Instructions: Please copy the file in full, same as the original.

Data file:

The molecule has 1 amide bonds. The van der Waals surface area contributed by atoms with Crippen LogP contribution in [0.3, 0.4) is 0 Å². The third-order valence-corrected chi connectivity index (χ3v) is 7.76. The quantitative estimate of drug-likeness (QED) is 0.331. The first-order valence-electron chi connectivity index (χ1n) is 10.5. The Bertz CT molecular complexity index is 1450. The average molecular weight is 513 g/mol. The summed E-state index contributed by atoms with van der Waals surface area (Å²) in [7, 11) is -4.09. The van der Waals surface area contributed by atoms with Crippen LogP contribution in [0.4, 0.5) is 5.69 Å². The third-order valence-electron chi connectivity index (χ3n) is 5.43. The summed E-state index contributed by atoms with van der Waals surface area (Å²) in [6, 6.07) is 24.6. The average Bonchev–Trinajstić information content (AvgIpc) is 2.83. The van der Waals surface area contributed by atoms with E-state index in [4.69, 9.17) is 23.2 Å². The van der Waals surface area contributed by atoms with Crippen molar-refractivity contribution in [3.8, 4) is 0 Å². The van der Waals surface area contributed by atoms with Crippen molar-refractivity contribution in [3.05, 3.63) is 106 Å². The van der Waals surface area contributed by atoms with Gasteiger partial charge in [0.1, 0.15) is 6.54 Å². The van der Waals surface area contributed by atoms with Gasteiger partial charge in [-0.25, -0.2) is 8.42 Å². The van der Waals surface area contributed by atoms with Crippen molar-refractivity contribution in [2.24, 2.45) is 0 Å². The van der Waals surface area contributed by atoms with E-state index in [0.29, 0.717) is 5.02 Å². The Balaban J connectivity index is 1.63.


The molecule has 1 amide bonds. The van der Waals surface area contributed by atoms with Crippen LogP contribution in [0.3, 0.4) is 0 Å². The third-order valence-corrected chi connectivity index (χ3v) is 7.76. The quantitative estimate of drug-likeness (QED) is 0.331. The first-order valence-electron chi connectivity index (χ1n) is 10.5. The Bertz CT molecular complexity index is 1450. The average molecular weight is 513 g/mol. The summed E-state index contributed by atoms with van der Waals surface area (Å²) in [7, 11) is -4.09. The van der Waals surface area contributed by atoms with Crippen LogP contribution in [0.4, 0.5) is 5.69 Å². The third-order valence-electron chi connectivity index (χ3n) is 5.43. The summed E-state index contributed by atoms with van der Waals surface area (Å²) in [6, 6.07) is 24.6. The average Bonchev–Trinajstić information content (AvgIpc) is 2.83. The van der Waals surface area contributed by atoms with E-state index in [4.69, 9.17) is 23.2 Å². The van der Waals surface area contributed by atoms with Crippen molar-refractivity contribution in [3.8, 4) is 0 Å². The van der Waals surface area contributed by atoms with Crippen molar-refractivity contribution in [3.05, 3.63) is 106 Å². The van der Waals surface area contributed by atoms with Gasteiger partial charge in [0.1, 0.15) is 6.54 Å². The van der Waals surface area contributed by atoms with Gasteiger partial charge in [-0.25, -0.2) is 8.42 Å². The van der Waals surface area contributed by atoms with Crippen molar-refractivity contribution in [2.24, 2.45) is 0 Å². The van der Waals surface area contributed by atoms with E-state index in [0.29, 0.717) is 5.02 Å². The Balaban J connectivity index is 1.63.